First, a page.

Somewhere along the way I remember reading about the importance of children seeing African American’s in books not being depicted as slaves. Thankfully, books are being published featuring African Americans contributions to society, art, engineering, and mathematics. Here are five books every teacher and parent should read to a young person.
The Boy Who Harnessed the Wind by William Kamkwamba and Bryan Mealer- The true story of how one boy saved his African village from drought. A child saw his village starving and suffering through a drought. He read books from the library and wondered if a windmill could solve the problem. He built a windmill out of salvaged junk yard parts, which brought electricity, and water to their crops. His story is incredible, and shows children what perseverance and faith can accomplish. It would fit perfectly into a STEM unit.
To Purchase this book on Amazon, click here: The Boy Who Harnessed the Wind
Planting the Trees of Kenya by Claire A. Nivola- Wangari Maathai won the Nobel Peace Prize for replanting trees across Kenya. After studying in America, she came home to find her home town had been deforested. She taught the women to plant tree seeds, and nourish the seedlings to maturity. Her story is compelling, she empowered the people of her native country, and restored it’s natural habitat. I love this version, the illustrations are lovely, and it explains her extensive teaching and empowerment of women and children.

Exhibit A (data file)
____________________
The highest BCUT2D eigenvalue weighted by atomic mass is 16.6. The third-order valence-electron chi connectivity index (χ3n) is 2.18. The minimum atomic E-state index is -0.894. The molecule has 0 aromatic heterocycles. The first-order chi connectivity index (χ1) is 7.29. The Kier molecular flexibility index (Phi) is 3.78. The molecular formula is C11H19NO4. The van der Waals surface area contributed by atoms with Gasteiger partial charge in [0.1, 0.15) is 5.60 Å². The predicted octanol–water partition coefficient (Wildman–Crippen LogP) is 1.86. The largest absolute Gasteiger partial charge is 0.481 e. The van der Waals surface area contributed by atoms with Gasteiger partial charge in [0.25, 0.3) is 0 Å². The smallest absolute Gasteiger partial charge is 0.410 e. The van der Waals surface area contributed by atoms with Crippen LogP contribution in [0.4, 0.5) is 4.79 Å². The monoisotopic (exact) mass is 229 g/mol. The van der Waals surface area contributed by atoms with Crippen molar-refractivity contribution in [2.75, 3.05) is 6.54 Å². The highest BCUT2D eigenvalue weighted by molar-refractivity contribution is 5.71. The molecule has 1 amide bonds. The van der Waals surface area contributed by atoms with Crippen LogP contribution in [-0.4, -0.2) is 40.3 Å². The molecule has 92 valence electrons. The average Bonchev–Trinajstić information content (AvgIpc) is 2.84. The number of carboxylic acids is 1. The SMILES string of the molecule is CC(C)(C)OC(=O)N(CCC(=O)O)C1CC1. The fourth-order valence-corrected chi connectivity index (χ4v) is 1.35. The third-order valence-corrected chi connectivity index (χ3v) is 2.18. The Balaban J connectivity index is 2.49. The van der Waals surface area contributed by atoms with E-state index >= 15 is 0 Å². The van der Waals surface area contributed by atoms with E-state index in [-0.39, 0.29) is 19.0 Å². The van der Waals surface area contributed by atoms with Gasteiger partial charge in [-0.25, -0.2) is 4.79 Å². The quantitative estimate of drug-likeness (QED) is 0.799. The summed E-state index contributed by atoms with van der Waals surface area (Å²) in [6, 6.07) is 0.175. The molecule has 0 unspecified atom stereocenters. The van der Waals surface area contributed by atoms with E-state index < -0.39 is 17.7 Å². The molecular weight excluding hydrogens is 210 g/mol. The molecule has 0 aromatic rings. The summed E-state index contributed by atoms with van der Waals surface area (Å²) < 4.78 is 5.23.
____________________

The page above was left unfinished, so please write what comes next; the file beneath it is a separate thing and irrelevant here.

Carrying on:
To Purchase this book on Amazon, click here: Planting the Trees of Kenya: The Story of Wangari Maathai (Frances Foster Books)
Molly, by Golly! The Legend of Molly Williams, America’s First Female Firefighter by Dianne Ochiltree – The cook at the New York City fire department is credited with being the first woman to serve as a Fire Fighter in the early 1800’s. When many men were sick during a snowstorm, Molly saved the day by distinguishing a fire. This is a gem of little known history.
To Purchase this book on Amazon, click here: Molly, by Golly!: The Legend of Molly Williams, America’s First Female Firefighter
Whoosh! Lonnie Johnson’s Super-Soaking Stream of Inventions by Chris Barton- The perseverance this inventor had is unprecedented. Lonnie Johnson was a child of six children who loved to tinker and invent things while growing up in Mobile, Alabama. He pursued engineering as a career, and successfully worked on space exploration. His passion was inventing, and he never gave up on his dreams. After many setbacks, he invented the super soaker. Don Tate did an incredible job illustrating this story. Tate is a great talent in children’s publishing.
To Purchase this book on Amazon, click here: Whoosh!: Lonnie Johnson’s Super-Soaking Stream of Inventions
Harlem’s Little Blackbird: The Story of Florence Mills by Renee Watson- This book is simply stunning. Florence Mills was a renowned singer during the Harlem Renaissance. The daughter of former slaves, she faced prejudice after prejudice attempting to launch her singing career. Her life story takes the reader from a shack in Washington DC, to Harlem, London, and New York City. Her direct quotes are included seamlessly in the text, it has a rich cadence, and a powerful story-teller’s voice.
To Purchase this book on Amazon, click here: Harlem’s Little Blackbird: The Story of Florence Mills